How to Refinance a Reverse Mortgage

by Bradley James Bryant ; Updated July 27, 2017

A reverse mortgage is a loan that allows seniors over the age of 62 to convert part of their home equity into a loan. The loan becomes due when the last borrower leaves the home. Refinancing a reverse mortgage is renegotiating a new loan agreement based on a change in your situation. The challenge is determining which factors affect your monthly payment the most.

Step 1

Determine the main drivers of refinancing eligibility. Eligibility is based on current age, current interest rates, size of the existing loan and the current value of your home. Put simply, the older you are and the more valuable your home, the more you can take out using a reverse mortgage. This holds true for refinancing a reverse mortgage as well.

Step 2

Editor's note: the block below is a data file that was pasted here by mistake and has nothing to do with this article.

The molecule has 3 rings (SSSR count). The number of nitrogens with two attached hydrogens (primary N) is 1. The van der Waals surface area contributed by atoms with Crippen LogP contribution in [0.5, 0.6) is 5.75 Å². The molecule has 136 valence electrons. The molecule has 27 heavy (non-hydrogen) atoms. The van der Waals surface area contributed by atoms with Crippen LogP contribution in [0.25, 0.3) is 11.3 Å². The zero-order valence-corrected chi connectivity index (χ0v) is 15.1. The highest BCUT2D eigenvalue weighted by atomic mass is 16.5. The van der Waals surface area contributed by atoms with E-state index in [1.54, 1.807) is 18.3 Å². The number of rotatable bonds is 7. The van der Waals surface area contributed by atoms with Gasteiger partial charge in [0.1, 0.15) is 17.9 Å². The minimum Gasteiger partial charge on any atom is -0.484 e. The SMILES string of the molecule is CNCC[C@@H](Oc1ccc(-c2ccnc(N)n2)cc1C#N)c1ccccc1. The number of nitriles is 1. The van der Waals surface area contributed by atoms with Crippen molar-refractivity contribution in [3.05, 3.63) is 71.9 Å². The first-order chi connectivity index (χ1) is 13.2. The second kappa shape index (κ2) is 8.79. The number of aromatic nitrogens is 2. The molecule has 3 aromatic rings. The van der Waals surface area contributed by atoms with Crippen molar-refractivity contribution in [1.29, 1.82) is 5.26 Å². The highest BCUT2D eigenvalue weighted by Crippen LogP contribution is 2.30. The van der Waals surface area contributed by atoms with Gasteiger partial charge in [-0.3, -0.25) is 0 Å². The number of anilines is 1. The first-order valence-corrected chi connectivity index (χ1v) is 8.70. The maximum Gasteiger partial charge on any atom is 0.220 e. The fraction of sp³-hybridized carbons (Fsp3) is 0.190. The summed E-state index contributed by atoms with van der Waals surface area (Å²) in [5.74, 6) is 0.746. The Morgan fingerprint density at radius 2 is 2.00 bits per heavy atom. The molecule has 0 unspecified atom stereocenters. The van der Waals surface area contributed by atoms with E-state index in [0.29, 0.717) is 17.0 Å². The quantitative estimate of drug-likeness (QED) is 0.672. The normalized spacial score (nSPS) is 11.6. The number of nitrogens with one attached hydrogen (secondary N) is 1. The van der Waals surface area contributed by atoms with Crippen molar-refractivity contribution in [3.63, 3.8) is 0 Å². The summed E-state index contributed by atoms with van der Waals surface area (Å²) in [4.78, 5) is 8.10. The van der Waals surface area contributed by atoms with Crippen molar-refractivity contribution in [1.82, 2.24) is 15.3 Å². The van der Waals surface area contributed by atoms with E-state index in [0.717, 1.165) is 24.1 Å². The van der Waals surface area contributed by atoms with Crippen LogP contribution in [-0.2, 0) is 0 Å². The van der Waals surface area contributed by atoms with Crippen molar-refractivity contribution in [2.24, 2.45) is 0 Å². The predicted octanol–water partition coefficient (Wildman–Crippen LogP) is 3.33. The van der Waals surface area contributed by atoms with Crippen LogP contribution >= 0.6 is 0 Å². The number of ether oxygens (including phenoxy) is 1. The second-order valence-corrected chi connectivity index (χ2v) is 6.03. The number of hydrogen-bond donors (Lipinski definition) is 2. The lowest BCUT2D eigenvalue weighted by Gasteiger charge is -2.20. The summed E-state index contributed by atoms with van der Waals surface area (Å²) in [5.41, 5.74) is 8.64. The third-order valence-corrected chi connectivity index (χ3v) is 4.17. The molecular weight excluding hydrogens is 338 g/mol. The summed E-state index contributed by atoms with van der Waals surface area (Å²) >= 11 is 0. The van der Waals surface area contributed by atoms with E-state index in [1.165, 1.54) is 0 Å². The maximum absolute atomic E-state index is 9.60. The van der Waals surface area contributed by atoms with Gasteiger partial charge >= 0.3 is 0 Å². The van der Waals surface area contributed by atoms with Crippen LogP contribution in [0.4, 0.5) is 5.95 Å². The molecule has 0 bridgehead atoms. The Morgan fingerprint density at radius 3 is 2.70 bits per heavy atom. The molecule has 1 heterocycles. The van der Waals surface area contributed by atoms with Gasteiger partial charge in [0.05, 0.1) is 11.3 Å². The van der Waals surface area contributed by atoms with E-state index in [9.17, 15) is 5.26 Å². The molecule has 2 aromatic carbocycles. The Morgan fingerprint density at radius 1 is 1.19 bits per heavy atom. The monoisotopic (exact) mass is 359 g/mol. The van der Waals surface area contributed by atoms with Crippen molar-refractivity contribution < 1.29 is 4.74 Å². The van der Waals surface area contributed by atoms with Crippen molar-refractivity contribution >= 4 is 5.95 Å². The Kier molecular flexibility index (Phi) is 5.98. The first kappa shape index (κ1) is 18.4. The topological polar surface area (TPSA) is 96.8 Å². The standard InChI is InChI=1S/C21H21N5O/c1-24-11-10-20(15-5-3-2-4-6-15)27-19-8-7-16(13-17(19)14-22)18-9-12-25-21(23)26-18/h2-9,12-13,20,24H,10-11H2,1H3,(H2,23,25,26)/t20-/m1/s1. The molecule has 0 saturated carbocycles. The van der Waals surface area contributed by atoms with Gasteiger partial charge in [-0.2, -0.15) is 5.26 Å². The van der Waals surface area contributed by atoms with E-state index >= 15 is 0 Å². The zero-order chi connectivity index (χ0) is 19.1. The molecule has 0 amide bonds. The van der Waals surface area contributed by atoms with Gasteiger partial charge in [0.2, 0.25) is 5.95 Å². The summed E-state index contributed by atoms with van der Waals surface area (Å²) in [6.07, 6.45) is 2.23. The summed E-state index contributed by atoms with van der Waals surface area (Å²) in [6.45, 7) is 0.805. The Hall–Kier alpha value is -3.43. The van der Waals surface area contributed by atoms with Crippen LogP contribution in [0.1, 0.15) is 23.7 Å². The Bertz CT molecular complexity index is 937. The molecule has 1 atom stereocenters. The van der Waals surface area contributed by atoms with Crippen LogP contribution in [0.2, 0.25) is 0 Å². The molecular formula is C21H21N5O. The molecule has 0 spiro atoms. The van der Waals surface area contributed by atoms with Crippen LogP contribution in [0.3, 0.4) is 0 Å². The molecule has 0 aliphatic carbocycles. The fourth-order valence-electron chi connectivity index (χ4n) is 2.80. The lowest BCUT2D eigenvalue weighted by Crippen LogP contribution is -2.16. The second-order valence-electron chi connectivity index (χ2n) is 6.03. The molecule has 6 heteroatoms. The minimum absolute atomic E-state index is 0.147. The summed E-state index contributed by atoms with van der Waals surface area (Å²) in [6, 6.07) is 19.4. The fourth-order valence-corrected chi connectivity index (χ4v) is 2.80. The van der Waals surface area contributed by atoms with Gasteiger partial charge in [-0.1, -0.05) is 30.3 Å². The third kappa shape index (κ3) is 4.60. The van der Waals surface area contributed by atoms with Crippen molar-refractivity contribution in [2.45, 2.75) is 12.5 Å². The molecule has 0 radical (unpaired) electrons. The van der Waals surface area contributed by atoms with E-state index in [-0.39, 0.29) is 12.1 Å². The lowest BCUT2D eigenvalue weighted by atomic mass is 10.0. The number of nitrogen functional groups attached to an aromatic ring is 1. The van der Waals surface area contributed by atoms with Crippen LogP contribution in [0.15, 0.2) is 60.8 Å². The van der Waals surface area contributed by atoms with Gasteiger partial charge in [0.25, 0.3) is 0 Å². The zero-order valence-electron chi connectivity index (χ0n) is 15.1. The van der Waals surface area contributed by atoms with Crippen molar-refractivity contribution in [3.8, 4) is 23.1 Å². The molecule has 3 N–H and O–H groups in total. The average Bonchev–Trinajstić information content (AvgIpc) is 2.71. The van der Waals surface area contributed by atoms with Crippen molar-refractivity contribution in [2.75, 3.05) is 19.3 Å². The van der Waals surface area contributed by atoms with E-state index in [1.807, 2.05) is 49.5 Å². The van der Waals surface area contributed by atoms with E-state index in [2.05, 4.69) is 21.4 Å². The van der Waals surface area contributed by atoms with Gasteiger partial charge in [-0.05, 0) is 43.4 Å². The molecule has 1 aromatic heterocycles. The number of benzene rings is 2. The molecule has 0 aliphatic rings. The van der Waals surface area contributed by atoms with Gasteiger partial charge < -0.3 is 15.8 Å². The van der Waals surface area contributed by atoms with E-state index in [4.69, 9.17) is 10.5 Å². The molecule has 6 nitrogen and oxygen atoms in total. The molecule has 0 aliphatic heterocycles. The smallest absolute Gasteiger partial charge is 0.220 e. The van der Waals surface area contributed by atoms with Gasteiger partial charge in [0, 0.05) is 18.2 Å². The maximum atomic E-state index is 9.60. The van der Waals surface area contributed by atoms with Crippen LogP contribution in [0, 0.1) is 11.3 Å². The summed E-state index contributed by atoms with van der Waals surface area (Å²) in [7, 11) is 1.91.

Review loan requirements by HUD. These change every year. See Resources for a link to the website.

Step 3

Understand the consequences. Lowering your rate will not result in taking more money out of your home's equity. However, if you refinance based on a different loan amount (that is, perform any action that increases your actual loan amount), you will be reducing the equity in your home.

Step 4

Consider closing costs. Reverse mortgages usually cost more. Ask your broker exactly what the closing costs are before taking any action. Compare these costs against the amount you expect to save by refinancing.

Step 5

Contact the Home Equity Conversion Counselor for your area. These counselors are supported by HUD. See Resources for help with finding a counselor in your area.

About the Author

Working as a full-time freelance writer/editor for the past two years, Bradley James Bryant has over 1500 publications on eHow, and other sites. She has worked for JPMorganChase, SunTrust Investment Bank, Intel Corporation and Harvard University. Bryant has a Master of Business Administration with a concentration in finance from Florida A&M University.

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